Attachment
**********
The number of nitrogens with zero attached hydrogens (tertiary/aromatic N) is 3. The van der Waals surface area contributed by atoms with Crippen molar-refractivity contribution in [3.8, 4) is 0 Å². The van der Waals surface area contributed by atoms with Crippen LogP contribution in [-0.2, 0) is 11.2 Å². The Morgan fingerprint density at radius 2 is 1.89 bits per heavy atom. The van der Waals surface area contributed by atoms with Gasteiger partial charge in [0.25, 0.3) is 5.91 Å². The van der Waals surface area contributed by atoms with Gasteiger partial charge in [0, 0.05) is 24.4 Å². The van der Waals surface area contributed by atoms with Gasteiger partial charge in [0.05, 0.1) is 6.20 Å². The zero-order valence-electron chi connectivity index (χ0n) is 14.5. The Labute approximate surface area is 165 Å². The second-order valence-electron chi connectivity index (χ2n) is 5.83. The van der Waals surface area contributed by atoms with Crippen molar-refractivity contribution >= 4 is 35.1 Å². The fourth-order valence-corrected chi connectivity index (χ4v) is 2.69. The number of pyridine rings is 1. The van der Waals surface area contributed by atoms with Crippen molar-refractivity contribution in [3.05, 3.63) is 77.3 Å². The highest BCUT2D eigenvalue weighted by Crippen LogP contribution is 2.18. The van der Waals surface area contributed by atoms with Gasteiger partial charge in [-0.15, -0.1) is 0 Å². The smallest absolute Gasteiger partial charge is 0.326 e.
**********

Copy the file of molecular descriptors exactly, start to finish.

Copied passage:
The number of nitrogens with zero attached hydrogens (tertiary/aromatic N) is 3. The van der Waals surface area contributed by atoms with Crippen molar-refractivity contribution in [3.8, 4) is 0 Å². The van der Waals surface area contributed by atoms with Crippen LogP contribution in [-0.2, 0) is 11.2 Å². The Morgan fingerprint density at radius 2 is 1.89 bits per heavy atom. The van der Waals surface area contributed by atoms with Gasteiger partial charge in [0.25, 0.3) is 5.91 Å². The van der Waals surface area contributed by atoms with Gasteiger partial charge in [0, 0.05) is 24.4 Å². The van der Waals surface area contributed by atoms with Gasteiger partial charge in [0.05, 0.1) is 6.20 Å². The zero-order valence-electron chi connectivity index (χ0n) is 14.5. The Labute approximate surface area is 165 Å². The second-order valence-electron chi connectivity index (χ2n) is 5.83. The van der Waals surface area contributed by atoms with Crippen molar-refractivity contribution >= 4 is 35.1 Å². The fourth-order valence-corrected chi connectivity index (χ4v) is 2.69. The number of pyridine rings is 1. The van der Waals surface area contributed by atoms with Crippen molar-refractivity contribution in [3.05, 3.63) is 77.3 Å². The highest BCUT2D eigenvalue weighted by Crippen LogP contribution is 2.18. The van der Waals surface area contributed by atoms with Gasteiger partial charge in [-0.15, -0.1) is 0 Å². The smallest absolute Gasteiger partial charge is 0.326 e.